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Curastream  >  Treatment   >  3 Key Exercises You NEED in Your Exercise Warm Up

3 Key Exercises You NEED in Your Exercise Warm Up

Is your warm up routine the right one for you? Is it specific to the sport or activity that you are about to do or is it the same for everything? Activity-specific warm up exercises will help you decrease your chances of becoming injured. Proper exercises will also help you keep doing the activities you love! So let’s dive into 3 key exercises.

First and foremost is foam rolling.

Foam rolling is becoming more and more popular, and yet I still see patients who have never heard of it. First, why foam roll instead of stretch. Even though this could be another entire blog, I’ll give you the nutshell version. Imagine a rope that was soaked down and frozen in a straight line, then someone comes along and whips the rope from one end to the other sending a wave down the line. What happens to the ice? It breaks and detaches from the rope! This is a very similar thing that happens when you deform the muscle structure with a foam roller, you mobilize the muscle without stretching it. Think of the ice as adhesive material surrounding your muscle fibers and your muscle fibers are the rope. Secondly, invest in a good foam roller. Cheap foam rollers often don’t have a strong inner core, and if you’re using it as you’re supposed to, you may find yourself replacing it too often. So, invest in a good on off the bat, because you are about to become BFFs with it. Lastly, hit all the areas. Some people will avoid the overly tender areas. If you’ve never foam rolled before, then there will be some “grouchy” areas for sure. To be fair, you can over roll as well, so keep the tender areas to a minimum but don’t avoid them. Gradually increase the amount of pressure and the number of rolls each time you roll. And foam roll even on your non-active days. Maintaining your mobility is key to injury prevention.

Get your nervous system fired up!

Getting your nervous system ready for activity is very important. Your nerve endings in your muscles need to be firing on all cylinders to produce sufficient power and force to the muscles that are being used. This is part of both a physical and mental preparation. Activating the nervous system is also a great way to help solidify good movement habits. The more you practice a movement, the more your brain will continue to make sure that impulse pathway is working optimally. This may come in handy especially if you’re about to crush the weights at the gym. Coordination, stability, and balance are all benefits from properly activating your nervous system!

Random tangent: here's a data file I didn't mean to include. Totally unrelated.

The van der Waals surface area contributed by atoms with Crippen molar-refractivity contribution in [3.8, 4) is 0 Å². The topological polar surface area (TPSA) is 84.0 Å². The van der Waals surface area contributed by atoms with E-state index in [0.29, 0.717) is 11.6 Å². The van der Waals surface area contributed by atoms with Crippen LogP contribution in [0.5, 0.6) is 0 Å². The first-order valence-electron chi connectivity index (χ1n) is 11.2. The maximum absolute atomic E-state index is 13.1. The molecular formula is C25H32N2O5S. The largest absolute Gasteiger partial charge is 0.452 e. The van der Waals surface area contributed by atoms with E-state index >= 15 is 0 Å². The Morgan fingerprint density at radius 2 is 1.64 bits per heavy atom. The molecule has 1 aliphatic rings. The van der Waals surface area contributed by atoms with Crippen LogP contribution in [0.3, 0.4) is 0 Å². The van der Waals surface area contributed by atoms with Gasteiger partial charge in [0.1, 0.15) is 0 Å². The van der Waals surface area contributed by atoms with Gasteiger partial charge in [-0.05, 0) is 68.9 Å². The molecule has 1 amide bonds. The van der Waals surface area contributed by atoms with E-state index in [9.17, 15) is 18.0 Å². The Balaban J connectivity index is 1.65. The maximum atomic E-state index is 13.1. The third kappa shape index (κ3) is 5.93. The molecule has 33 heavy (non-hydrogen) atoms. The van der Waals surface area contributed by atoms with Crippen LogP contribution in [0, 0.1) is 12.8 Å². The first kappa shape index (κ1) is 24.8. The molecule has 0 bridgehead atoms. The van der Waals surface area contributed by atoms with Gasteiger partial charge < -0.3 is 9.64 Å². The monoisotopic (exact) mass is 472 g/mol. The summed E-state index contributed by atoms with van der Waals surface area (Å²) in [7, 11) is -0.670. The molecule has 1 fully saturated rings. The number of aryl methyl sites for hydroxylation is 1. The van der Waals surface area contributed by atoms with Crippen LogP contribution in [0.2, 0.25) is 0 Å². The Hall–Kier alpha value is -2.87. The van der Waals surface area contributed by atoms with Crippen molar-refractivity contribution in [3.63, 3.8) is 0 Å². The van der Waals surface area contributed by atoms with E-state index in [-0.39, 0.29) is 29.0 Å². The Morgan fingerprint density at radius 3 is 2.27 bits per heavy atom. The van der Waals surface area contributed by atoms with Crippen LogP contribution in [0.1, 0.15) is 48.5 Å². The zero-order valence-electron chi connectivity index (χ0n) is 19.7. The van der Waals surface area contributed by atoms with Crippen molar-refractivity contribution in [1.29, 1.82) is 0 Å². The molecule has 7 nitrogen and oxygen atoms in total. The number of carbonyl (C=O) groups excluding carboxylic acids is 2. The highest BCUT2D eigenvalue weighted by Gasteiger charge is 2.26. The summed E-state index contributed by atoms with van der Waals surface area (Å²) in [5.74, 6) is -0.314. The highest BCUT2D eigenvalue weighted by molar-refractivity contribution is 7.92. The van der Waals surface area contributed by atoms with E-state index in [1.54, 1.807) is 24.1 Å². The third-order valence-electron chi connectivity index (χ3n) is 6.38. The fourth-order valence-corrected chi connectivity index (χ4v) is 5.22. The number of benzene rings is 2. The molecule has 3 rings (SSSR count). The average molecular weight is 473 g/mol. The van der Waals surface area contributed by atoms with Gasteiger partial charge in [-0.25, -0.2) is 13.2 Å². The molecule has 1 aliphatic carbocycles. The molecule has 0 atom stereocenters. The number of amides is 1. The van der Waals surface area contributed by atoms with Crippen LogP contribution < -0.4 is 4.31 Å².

Warm up sets.

Warm up sets are often under appreciated, and these apply to all types of activity. Whether you’re about to go for a run or hit a max deadlift at the gym, you need to work up to your workload. If you’re running, walk for a few minutes before jumping into a run; after you’ve foam rolled and stretched of course. If you’re lifting, perform the appropriate amount of warm up sets before hitting your work weight. Too many times I’ve seen people put a 45lb weight on each side of the bar, do a couple squats and then just load it up! Your warm up set should be conservative in reps but you need to prep your body for what’s coming, not shock and awe. If your work weight on a squat is less than 135lbs and you’re not nursing any injury, I would warrant only one warm up set at 85 – 95lbs. If you’re work weight is over 150lbs, I would recommend 2 warm up sets, over 225lbs, 3 warm up sets, and over 315lbs 3 – 4 warm up sets. Now don’t get me wrong, this is not to fatigue muscle groups, it is to prep them. So, if you’re planning on 6 – 10 reps for your work weight, keep you warm up sets to 4 – 6 reps. If you’re going for a max, then gradually decrease the reps per warm up set so your last set is only 1 – 2 reps. This would be if your work set is a max rep or 2 rep set.

Begin working these 3 key warm ups into your training routine today. Give yourself the best possible advantage in increasing your physical performance and reduce your risk of injury at the same time. Warm-ups are just better for your body, they are vital in injury prevention so you can continue to do what you love!

 

Mike Friesen
Mike Friesen

Mike Friesen has been in the industry of providing healthcare and strength training industries for more than 7 years. His passion is in educating patients and clients.

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